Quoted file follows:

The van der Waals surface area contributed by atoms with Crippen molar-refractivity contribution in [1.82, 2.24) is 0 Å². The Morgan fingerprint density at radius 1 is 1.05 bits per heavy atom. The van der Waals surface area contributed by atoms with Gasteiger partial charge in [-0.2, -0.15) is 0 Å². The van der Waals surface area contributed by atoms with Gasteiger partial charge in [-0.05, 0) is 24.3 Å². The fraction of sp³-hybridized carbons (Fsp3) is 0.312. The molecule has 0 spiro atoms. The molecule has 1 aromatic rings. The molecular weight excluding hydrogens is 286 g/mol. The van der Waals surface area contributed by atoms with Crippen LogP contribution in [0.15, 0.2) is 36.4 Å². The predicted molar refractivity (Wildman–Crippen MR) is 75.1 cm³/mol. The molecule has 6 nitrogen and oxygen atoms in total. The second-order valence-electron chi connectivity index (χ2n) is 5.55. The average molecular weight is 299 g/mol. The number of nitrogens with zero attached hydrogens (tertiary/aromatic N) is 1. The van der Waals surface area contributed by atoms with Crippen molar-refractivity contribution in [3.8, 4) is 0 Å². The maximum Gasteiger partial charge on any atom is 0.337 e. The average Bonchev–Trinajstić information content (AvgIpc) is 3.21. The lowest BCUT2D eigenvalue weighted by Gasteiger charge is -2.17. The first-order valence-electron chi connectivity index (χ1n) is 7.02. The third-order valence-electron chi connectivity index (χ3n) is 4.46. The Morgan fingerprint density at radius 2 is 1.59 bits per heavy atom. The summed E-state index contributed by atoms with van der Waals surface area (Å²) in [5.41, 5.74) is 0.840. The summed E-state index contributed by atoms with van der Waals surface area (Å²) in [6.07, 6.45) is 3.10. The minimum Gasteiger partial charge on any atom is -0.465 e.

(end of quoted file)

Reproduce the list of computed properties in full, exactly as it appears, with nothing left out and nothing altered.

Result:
The van der Waals surface area contributed by atoms with Crippen molar-refractivity contribution in [1.82, 2.24) is 0 Å². The Morgan fingerprint density at radius 1 is 1.05 bits per heavy atom. The van der Waals surface area contributed by atoms with Gasteiger partial charge in [-0.2, -0.15) is 0 Å². The van der Waals surface area contributed by atoms with Gasteiger partial charge in [-0.05, 0) is 24.3 Å². The fraction of sp³-hybridized carbons (Fsp3) is 0.312. The molecule has 0 spiro atoms. The molecule has 1 aromatic rings. The molecular weight excluding hydrogens is 286 g/mol. The van der Waals surface area contributed by atoms with Crippen LogP contribution in [0.15, 0.2) is 36.4 Å². The predicted molar refractivity (Wildman–Crippen MR) is 75.1 cm³/mol. The molecule has 6 nitrogen and oxygen atoms in total. The second-order valence-electron chi connectivity index (χ2n) is 5.55. The average molecular weight is 299 g/mol. The number of nitrogens with zero attached hydrogens (tertiary/aromatic N) is 1. The van der Waals surface area contributed by atoms with Crippen molar-refractivity contribution in [3.8, 4) is 0 Å². The maximum Gasteiger partial charge on any atom is 0.337 e. The average Bonchev–Trinajstić information content (AvgIpc) is 3.21. The lowest BCUT2D eigenvalue weighted by Gasteiger charge is -2.17. The first-order valence-electron chi connectivity index (χ1n) is 7.02. The third-order valence-electron chi connectivity index (χ3n) is 4.46. The Morgan fingerprint density at radius 2 is 1.59 bits per heavy atom. The summed E-state index contributed by atoms with van der Waals surface area (Å²) in [5.41, 5.74) is 0.840. The summed E-state index contributed by atoms with van der Waals surface area (Å²) in [6.07, 6.45) is 3.10. The minimum Gasteiger partial charge on any atom is -0.465 e.